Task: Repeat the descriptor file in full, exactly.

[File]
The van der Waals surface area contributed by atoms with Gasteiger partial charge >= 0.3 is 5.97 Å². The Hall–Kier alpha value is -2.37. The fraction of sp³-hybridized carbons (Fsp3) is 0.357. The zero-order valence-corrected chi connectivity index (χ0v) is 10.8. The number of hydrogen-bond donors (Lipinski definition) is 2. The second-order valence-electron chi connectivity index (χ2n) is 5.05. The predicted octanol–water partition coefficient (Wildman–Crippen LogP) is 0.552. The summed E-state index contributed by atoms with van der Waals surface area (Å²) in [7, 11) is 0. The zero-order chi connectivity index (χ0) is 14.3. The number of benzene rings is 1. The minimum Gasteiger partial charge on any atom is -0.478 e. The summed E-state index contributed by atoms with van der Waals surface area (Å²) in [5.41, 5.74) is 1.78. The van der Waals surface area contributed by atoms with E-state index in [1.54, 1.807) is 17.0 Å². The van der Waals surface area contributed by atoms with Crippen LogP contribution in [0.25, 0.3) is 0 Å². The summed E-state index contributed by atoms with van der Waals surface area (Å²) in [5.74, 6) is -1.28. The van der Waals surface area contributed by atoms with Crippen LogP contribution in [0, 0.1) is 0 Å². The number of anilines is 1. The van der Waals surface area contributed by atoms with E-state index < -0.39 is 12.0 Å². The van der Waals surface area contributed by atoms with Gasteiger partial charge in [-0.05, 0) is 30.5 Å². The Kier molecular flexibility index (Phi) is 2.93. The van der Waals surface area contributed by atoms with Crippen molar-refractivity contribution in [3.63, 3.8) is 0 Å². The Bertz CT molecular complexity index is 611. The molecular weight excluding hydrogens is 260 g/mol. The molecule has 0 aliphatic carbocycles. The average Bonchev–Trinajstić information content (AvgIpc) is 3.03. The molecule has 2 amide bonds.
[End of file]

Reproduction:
The van der Waals surface area contributed by atoms with Gasteiger partial charge >= 0.3 is 5.97 Å². The Hall–Kier alpha value is -2.37. The fraction of sp³-hybridized carbons (Fsp3) is 0.357. The zero-order valence-corrected chi connectivity index (χ0v) is 10.8. The number of hydrogen-bond donors (Lipinski definition) is 2. The second-order valence-electron chi connectivity index (χ2n) is 5.05. The predicted octanol–water partition coefficient (Wildman–Crippen LogP) is 0.552. The summed E-state index contributed by atoms with van der Waals surface area (Å²) in [7, 11) is 0. The zero-order chi connectivity index (χ0) is 14.3. The number of benzene rings is 1. The minimum Gasteiger partial charge on any atom is -0.478 e. The summed E-state index contributed by atoms with van der Waals surface area (Å²) in [5.41, 5.74) is 1.78. The van der Waals surface area contributed by atoms with E-state index in [1.54, 1.807) is 17.0 Å². The van der Waals surface area contributed by atoms with Crippen LogP contribution in [0.25, 0.3) is 0 Å². The summed E-state index contributed by atoms with van der Waals surface area (Å²) in [5.74, 6) is -1.28. The van der Waals surface area contributed by atoms with Crippen LogP contribution in [0, 0.1) is 0 Å². The number of anilines is 1. The van der Waals surface area contributed by atoms with E-state index < -0.39 is 12.0 Å². The van der Waals surface area contributed by atoms with Gasteiger partial charge in [-0.05, 0) is 30.5 Å². The Kier molecular flexibility index (Phi) is 2.93. The van der Waals surface area contributed by atoms with Crippen molar-refractivity contribution in [3.63, 3.8) is 0 Å². The Bertz CT molecular complexity index is 611. The molecular weight excluding hydrogens is 260 g/mol. The molecule has 0 aliphatic carbocycles. The average Bonchev–Trinajstić information content (AvgIpc) is 3.03. The molecule has 2 amide bonds.